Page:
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PostPosted: Tue Mar 16, 2004 11:43 am 
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Joined: Mon Mar 15, 2004 4:07 pm
Posts: 22
Location: East Texas
Just wondering. I've seen the suggestion of keeping a couple of hens for eggs, and was wondering how easy they are to take care of. Also, we eat, on average, 4 eggs a day. How may chickens would it take to sustain that?

Thanks!


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 Post subject: Easy chickens
PostPosted: Wed Mar 17, 2004 10:59 am 
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Joined: Mon Mar 31, 2003 9:18 pm
Posts: 1093
Location: McKinney,TEXAS
Chickens are very easy to keep but there are a couple of considerations. We have 25 right now and have never lost a bird to predators. However, there are many around so we lock them up every night. We also have a livestock guardian dog - not for the chickens - we have dwarf nigerian dairy goats.
Our birds free range and eat every bug imaginable but they are constantly searching which means they love to scratch around in the gardens. If you don't like your beds messed up learn how to fence.
Popular laying breeds lay one egg about every 1.5-2 days. Less in the winter when the light and foods sources decline.
You can keep them in a coop all day but the quality of the eggs isn't as good. Still beats store bought though. Penned birds as well as free range still need supplemental feed and a constant source of clean water.
If you don't have a rooster there are no loud noises to deal with. You don't need a rooster to get eggs, just to get chicks.
You are welcome to come out and see our set-up for ideas and additional information. PM me if you like.
Tony M


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PostPosted: Wed Mar 17, 2004 11:03 am 
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Joined: Fri Apr 11, 2003 10:19 am
Posts: 85
Location: Franklin,TEXAS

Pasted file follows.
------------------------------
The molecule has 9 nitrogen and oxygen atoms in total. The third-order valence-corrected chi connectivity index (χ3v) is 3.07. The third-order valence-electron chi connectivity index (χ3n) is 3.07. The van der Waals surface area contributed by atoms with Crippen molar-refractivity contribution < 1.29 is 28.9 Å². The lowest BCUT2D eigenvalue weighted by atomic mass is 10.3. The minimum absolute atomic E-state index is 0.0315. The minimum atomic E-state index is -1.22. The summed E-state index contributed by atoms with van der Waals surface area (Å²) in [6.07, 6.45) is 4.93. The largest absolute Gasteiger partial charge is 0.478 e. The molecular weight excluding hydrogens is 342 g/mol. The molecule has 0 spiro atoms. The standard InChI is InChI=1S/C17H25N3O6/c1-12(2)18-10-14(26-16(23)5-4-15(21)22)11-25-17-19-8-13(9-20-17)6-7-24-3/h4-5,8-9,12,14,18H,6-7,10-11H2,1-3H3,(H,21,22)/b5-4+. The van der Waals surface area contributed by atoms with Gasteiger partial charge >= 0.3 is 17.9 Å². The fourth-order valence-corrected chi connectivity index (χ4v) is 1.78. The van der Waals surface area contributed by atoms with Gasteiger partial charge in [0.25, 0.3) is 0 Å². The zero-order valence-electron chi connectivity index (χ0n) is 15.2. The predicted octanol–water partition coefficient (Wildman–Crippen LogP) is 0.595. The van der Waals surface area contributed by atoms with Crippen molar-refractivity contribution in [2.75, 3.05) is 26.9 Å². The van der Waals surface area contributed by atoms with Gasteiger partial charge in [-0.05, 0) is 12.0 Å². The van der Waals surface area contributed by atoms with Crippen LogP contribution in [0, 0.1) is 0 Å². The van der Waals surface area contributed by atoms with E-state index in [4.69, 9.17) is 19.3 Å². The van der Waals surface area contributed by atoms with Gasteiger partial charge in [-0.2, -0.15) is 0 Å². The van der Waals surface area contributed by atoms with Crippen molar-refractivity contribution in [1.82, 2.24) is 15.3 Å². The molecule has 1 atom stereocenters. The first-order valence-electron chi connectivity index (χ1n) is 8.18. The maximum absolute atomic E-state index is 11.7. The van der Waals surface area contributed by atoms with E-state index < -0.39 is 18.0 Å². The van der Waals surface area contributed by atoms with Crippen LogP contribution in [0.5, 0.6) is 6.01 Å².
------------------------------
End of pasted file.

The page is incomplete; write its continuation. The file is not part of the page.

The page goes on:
The worst predators we had to deal with when we kept chickens were domesticated dogs. They kill as many as they can for the fun of the chase, whereas a racoon or coyote will take one to eat and leave the rest.


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PostPosted: Wed Mar 17, 2004 6:30 pm 
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Joined: Mon Mar 15, 2004 4:07 pm
Posts: 22
Location: East Texas
Thanks y'all!

Thanks for the offer Tony. I really appreciate it. I think I may be a long way from actually getting chickens, but it's something I am keeping in the back of mind and gathering info on. Sounds like you have a good set up going there.


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 Post subject: My Two Cents...
PostPosted: Wed Mar 17, 2004 10:02 pm 
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Joined: Wed May 21, 2003 5:33 pm
Posts: 829
Location: Dallas,TX
Anyone else who's reading this, take Tony up on his offer to see his place. It's absolutely beautiful, the chickens are all over and the goats are hilarious. The dog is a beauty and anyone who's thinking about getting one should meet her.
Kathe


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 Post subject:
PostPosted: Thu Mar 18, 2004 9:48 pm 
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Joined: Wed Jul 30, 2003 3:24 pm
Posts: 169
Location: ,
I have had good luck with mulching my beds with cedar mulch. Chickens don't like cedar and I've even heard the oils in the cedar are bad for them. Besides because it is cedar there aren't as many bugs there for them to eat.

Tony, I'd love to see your place. Maybe you should pick an open house day so all us regulars, and irregulars :wink: , can bombard you all at once. :)

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